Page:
Iran Nuclear NewsIran 'could go nuclear within three years'

Iran ‘could go nuclear within three years’


Daily Telegraph: Iranian scientists are expected to start work this week on the highly technical task of enriching tons of uranium to a level where it could be used in the production of atomic weapons, say the latest reports received by western intelligence agencies. Daily Telegraph

By Con Coughlin, Defence and Security Editor

Iranian scientists are expected to start work this week on the highly technical task of enriching tons of uranium to a level where it could be used in the production of atomic weapons, say the latest reports received by western intelligence agencies.

The work is to be undertaken at the top-secret Natanz uranium enrichment facility 90 miles north-east of the capital, Teheran.

The very existence of the plant was concealed from the outside world until two years ago, when an Iranian exile group produced details of its work.

Intelligence sources say Iran will begin feeding converted uranium into 164 centrifuges at Natanz this week. That could enable it to create enriched uranium of sufficient quality for nuclear weapons production within three years.

Previous estimates of the minimum time required had ranged from five to 10 years.

Iran’s unilateral decision to resume enrichment is by far the most critical development in its latest stand-off with the International Atomic Energy Agency (IAEA), the United Nations-sponsored body responsible for enforcing the Treaty on the Non-Proliferation of Nuclear Weapons (NPT).

As a signatory to the NPT, Iran is obliged to provide the IAEA with a comprehensive breakdown of all its nuclear activity, which Teheran insists is purely for the development of an indigenous nuclear power industry – despite Iran having one of the world’s largest known oil reserves.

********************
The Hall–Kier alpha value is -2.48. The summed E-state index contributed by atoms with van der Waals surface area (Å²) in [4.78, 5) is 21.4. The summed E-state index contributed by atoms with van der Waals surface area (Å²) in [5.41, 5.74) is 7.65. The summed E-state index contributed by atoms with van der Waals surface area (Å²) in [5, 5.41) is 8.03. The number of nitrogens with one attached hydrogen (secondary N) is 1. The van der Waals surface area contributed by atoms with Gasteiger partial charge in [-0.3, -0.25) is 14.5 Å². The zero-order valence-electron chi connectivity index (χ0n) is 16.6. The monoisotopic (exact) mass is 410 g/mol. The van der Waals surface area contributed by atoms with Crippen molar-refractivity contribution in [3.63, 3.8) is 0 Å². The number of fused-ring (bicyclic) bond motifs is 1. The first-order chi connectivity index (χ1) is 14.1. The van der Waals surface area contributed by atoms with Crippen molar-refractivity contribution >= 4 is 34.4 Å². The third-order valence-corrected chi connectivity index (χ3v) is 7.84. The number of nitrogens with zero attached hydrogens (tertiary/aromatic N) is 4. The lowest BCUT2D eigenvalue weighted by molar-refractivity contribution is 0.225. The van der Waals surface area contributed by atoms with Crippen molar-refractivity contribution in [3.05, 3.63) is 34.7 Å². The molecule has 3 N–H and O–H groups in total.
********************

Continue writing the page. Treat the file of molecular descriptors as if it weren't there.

But the discrepancies that have appeared in declarations to IAEA inspectors – which included concealing the existence of the Natanz complex – have increased suspicions that Iran is well advanced in its clandestine programme to build a nuclear weapon.

Nuclear experts working for the intelligence agencies have concluded that it now has the resources necessary for developing a nuclear weapon.

“Iran has spent the past 20 years scouring the world to acquire all the means of production and materials necessary for building nuclear weapons,” a senior western intelligence officer told The Daily Telegraph.

“The big intelligence debate now is not whether Iran can build a bomb, but how long it will take them to build it.”

Despite concerted attempts by western intelligence to prevent them acquiring nuclear equipment, the Iranians have managed to import key components.

Latest reports suggest that Iran has at least 1,000 tons of uranium -“yellowcake”, the oxide of uranium that can be enriched to create weapons-grade uranium.

It was acquired from Niger and South Africa in the late 1990s. When processed, that quantity of yellowcake could provide enough material for five nuclear bombs.

The Iranians have also obtained key components for processing the yellowcake and technical expertise from A Q Khan, the controversial scientist regarded as being the “father” of Pakistan’s nuclear bomb.